Q: Where do you see yourself right now in terms of your overall career trajectory?

I'm really proud of the work I've done, and the work I've got coming out. I think I've got a good little place in indie comics publishing for the moment, and I want to keep that going and keep moving forward. There's new stories I'm working on that I think will really push me as a writer, so I'm hoping I'll get to bring those to fruition.

And then I'd love the chance to get to pitch for WFH (Work For Hire) projects. There are so many interesting characters and worlds to explore, I'd love to get my hands on some of them. Right now I'm keeping busy focusing on my own stories, but hey, who knows how things could go. Keep your fingers crossed for me.

Q: Could you share one major triumph you’ve had so far as well as, conversely, one major challenge

Honestly every book I do feels like such a triumph. The amount time, energy and work it takes from so many people to make even a single issue, its staggering. So for it to be complete? To hold it in your hands and know you did a job well done? There's nothing like it.

You know, the biggest challenge in comics, it's not one singular event. The biggest challenge is learning how to wait and be patient, and how to manage your own mind while you wait. If you're a writer, waiting will be the majority of the job. You'll wait on editors for notes, on artists for pages, on publishers for decisions. There's a lot of time where you're just waiting and feeling powerless, and you have to learn to manage that and not let it overwhelm you. 

Q: How does the wider comics community where you live or even nationwide factor into your work as a rising creator?

So if you're a writer, the very first lesson you learn is that you can't do it alone. If you don't have artists and letterers helping you and believing in you while you believe in them, you've got nothing. And it's the same in the larger community. You have to be there supporting your friends. It's a crazy, crazy path we've chosen, and you've got to walk it together. The people you hang out with today can be your collaborators tomorrow. And whether it’s New York creators getting dinners and watching movies, or all the people I see a few weekends a year at a conventions, we are a community. And without that community, making comics would be a terribly lonely endeavor.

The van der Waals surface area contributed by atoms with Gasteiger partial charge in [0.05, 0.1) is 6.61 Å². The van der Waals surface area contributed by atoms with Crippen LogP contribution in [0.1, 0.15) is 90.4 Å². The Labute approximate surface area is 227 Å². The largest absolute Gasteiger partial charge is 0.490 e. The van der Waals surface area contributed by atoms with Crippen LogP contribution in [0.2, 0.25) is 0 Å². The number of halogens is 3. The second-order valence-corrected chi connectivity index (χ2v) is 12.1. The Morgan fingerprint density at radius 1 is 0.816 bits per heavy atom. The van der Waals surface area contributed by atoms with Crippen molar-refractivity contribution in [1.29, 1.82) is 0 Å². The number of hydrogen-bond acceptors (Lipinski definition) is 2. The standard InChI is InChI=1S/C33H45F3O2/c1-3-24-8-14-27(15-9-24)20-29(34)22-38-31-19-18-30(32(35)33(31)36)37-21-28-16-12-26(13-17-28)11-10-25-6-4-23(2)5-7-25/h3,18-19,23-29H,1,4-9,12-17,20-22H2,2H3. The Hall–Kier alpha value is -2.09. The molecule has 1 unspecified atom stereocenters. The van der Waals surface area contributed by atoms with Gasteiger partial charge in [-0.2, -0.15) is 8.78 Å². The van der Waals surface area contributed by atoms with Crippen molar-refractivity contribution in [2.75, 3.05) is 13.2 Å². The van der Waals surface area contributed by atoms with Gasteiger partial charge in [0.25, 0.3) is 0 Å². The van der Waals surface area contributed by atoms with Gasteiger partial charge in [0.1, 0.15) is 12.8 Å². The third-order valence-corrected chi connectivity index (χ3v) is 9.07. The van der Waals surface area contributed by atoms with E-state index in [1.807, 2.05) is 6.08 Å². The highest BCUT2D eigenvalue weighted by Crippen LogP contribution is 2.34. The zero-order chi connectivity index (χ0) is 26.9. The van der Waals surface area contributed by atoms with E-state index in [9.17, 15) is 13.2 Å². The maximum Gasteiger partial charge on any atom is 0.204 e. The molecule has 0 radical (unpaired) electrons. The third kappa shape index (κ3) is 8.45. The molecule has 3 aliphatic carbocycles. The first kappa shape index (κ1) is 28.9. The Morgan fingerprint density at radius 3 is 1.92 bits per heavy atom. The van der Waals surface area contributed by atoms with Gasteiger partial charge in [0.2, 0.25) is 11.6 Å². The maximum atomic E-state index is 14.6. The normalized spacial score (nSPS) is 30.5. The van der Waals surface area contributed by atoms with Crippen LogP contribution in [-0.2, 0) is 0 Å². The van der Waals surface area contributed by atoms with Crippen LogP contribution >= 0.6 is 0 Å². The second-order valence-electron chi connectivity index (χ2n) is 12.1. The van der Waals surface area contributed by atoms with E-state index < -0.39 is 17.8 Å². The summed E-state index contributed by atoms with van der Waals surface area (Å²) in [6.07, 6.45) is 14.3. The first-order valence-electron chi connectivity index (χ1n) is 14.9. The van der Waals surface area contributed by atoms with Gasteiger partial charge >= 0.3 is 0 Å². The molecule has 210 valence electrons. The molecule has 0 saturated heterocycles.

Q: Finally, tell us a bit about the work you've shared here today…

I am here to talk about my new series, Gryffen. Gryffen is my third collaboration with artist Bruno Hidalgo (after Shaman and Heavenly Blues) and it's lettered by Sal Cipriano. This new series is about Captain Lyla Gryffen, a mad space captain on a mission to take down a fascist human empire with the power of science. I like calling it Star Trek for psychopaths. The real fun of it is the Gryffen character. Because they are an extremist, and it's a lot of fun playing their extreme actions for both comedy and drama. Forget the refusal of the call, Gryffen grabs the plot by the neck and drags it kicking and screaming. It's beyond fun getting to write a character with that kind of forward momentum. We're releasing Gryffen in a way I've never done before. We're putting it out as half-issue length chapters. It's really made me think differently about how I pace the issues. The first chapter comes out this May in SBI's Free Comic Book Day issue, and then the series will be released on ComiXology following that. Hope you'll all check it out on May 4th!

You can follow Ben Kahn on Twitter at @BentheKahn and you can read last month’s Creator Journal feature here!

Check back next month to meet the third of four creators participating in this series!